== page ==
They are listed in no particular order by the way:
Let's Not Forget the Black Women Who Defined the Civil Rights Movement
The title alone says it all. I suspect when most people think "civil rights" they have visuals of a male southern preacher leading his followers in the fight for equality. The often untold part of the story is that that many women were just as instrumental in bringing about the social change that we take so for granted today. These women were then told to step aside and take the "prone" position when civil rights became a national issue and the cameras started rolling. It has also amazed me how there has been some mumbling over the years that black women somehow "had it easier" because white racists did not see them as a threat. Somehow an oppression olympics developed between black men and black women, with black men being the sole victims of white supremacy and black women being the beneficiaries. This incredibly offensive and dishonest kind of revisionist history would make the Tea Party blush. I dare someone tell Recy Taylor that she somehow had it easier. Black women were raped, beaten, lynched, sprayed with firehoses (the latter being an approved strategy by civil rights leaders, who knew that footage of police attacking women and children would elicit sympathy and outrage), subject to routine street harassment and so on. Faith (the author) reminds us that we cannot forget these stories.
If you haven't already figured it out, many of the blogs on my faves list will be dealing with women and women's issues. The whole reason behind the title of my blog was that I wanted to explore how women could game the system and win! I am not really the "down with the establishment" type, which I will go into a little bit more in another post. June Carbone and Naomi Cahn do a great job in breaking down the economic challenges that women currently face. I also appreciate them for having the courage to state the severe economic danger that early, unplanned pregnancies pose to women:
In the late nineties, unintended pregnancies were falling for college grads while they rose for less educated women. There is every reason to believe those trends have gotten worse. The 2008 teen birth rates in Arkansas, Mississippi, New Mexico, Oklahoma and Texas were the highest in the country, with more than 60 births per 1,000 teens. Yet, each of these states emphasizes abstinence be stressed over more effective programs.
American policies that fail to invest in the human capital of the next generation, pointlessly encourage early marriage and childbearing, and perpetuate workplaces ill-equipped to adjust to family needs make workers more vulnerable during recessions.
I can say that the offensive and incredibly sexist attacks on SATC2 had a couple of silver linings. First, I discovered the Women and Hollywood blog, which is now over on Indiewire. The other was that I was so offended by the reviews that it actually prompted me to write which became my very first blog post! You think the movie is dumb, cool. I get that. Didn't like the writing? That's your opinion and I totally respect that. You had a problem with the depiction of Islam, fine. But the criticism of the film went much deeper than that. Mainly it was review after review of "who do these old bitches think they are!!!!" When the focus became on the actresses looks and age, I knew that something else was going on. I also was annoyed that if a movie featuring women does not pass some feminist purity test, the claws come out. A woman wearing makeup is not setting us back 50 years. If men can have 50-11 movies about tanks, tits and ass, we can have an escapist flick too.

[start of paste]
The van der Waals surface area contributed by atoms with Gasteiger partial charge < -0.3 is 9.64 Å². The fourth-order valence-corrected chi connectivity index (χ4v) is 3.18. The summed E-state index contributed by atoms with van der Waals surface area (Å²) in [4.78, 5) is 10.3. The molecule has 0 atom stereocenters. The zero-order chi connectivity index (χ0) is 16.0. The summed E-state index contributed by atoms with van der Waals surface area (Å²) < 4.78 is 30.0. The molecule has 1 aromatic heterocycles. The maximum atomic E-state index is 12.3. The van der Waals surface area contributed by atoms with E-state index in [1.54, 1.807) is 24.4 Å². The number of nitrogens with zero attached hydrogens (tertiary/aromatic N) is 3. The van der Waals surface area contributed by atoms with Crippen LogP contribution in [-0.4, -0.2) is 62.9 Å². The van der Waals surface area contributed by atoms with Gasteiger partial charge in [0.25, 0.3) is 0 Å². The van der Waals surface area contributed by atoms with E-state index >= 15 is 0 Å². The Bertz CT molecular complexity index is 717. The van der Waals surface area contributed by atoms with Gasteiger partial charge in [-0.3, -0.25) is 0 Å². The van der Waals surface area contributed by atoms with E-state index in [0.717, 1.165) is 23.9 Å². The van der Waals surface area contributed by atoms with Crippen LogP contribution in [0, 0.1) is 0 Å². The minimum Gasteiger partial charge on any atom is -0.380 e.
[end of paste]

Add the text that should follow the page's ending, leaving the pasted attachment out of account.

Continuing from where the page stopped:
After seeing some the online antics of the Professional Left lately, I am convinced that many of them are plants. Their behavior is way too disruptive for it to be written off as a simple ideological difference. I have reason to be suspicious: Agent Provocateurs have been destroying social justice organizations for decades:
I’m sick and tired of watching good groups fail because of the wicked people who are still being sent among us. Moreso because of our failure to respond appropriately to these wicked people. I don’t blame them so much as I blame us for not doing anything about them. But we who are intelligent people should be wise enough to know that COINTELPRO still exists, both online and in real life. Yet very rarely do I hear about people being “run from among us” nowadays. So we know that they’re here, yet we continue to let them do their work? They’re not gathering info. They’re making us fall apart. And my survey says that they’re being highly successful. So if you can use this to improve your organization, please do so.There is no Savior
Again, the title says it all. I think women have a very dangerous mental habit of wanting to be rescued by a man, parent, company, government, church or some other person or institution. Maybe we feel like we have no real control of our lives and therefore must depend on to goodwill of others. Many of us dream of our "big break" and are devastated when that moment never arrives:
There are two things you can do to prevent your own self-destructive B.S. moment from happening. The first thing is to realize that there is no “savior”. There’s probably not one person or event that will “save” your business or blog or catapult you into the mainstream. Rather, it’s consistent effort that pays off. It’s the daily grind of writing, finding customers, and making sure your existing customers and/or community are happy that pays dividends in the long run.The reason I enjoyed this post so much is because it reminds us all that no one is going to save us, so we must save ourselves. That means continue to make connections, meet new people and pursue opportunity.
What were some blog posts that you enjoyed reading last year?